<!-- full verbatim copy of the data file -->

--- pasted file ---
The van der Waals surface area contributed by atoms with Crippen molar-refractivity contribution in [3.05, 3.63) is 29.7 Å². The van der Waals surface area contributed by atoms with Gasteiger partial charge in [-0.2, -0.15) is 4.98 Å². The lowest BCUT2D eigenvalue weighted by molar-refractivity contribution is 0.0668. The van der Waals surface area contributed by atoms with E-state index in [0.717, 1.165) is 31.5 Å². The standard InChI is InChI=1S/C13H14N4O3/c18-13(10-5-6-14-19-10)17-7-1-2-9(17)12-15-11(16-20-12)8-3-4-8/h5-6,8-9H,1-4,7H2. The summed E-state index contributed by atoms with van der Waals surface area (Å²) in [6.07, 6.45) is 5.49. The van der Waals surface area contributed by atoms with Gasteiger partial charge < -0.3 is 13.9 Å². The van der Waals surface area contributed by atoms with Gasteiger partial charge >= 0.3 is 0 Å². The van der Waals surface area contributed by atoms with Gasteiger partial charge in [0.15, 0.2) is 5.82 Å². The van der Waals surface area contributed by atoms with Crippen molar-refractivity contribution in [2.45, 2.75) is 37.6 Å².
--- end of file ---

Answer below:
The van der Waals surface area contributed by atoms with Crippen molar-refractivity contribution in [3.05, 3.63) is 29.7 Å². The van der Waals surface area contributed by atoms with Gasteiger partial charge in [-0.2, -0.15) is 4.98 Å². The lowest BCUT2D eigenvalue weighted by molar-refractivity contribution is 0.0668. The van der Waals surface area contributed by atoms with E-state index in [0.717, 1.165) is 31.5 Å². The standard InChI is InChI=1S/C13H14N4O3/c18-13(10-5-6-14-19-10)17-7-1-2-9(17)12-15-11(16-20-12)8-3-4-8/h5-6,8-9H,1-4,7H2. The summed E-state index contributed by atoms with van der Waals surface area (Å²) in [6.07, 6.45) is 5.49. The van der Waals surface area contributed by atoms with Gasteiger partial charge < -0.3 is 13.9 Å². The van der Waals surface area contributed by atoms with Gasteiger partial charge >= 0.3 is 0 Å². The van der Waals surface area contributed by atoms with Gasteiger partial charge in [0.15, 0.2) is 5.82 Å². The van der Waals surface area contributed by atoms with Crippen molar-refractivity contribution in [2.45, 2.75) is 37.6 Å².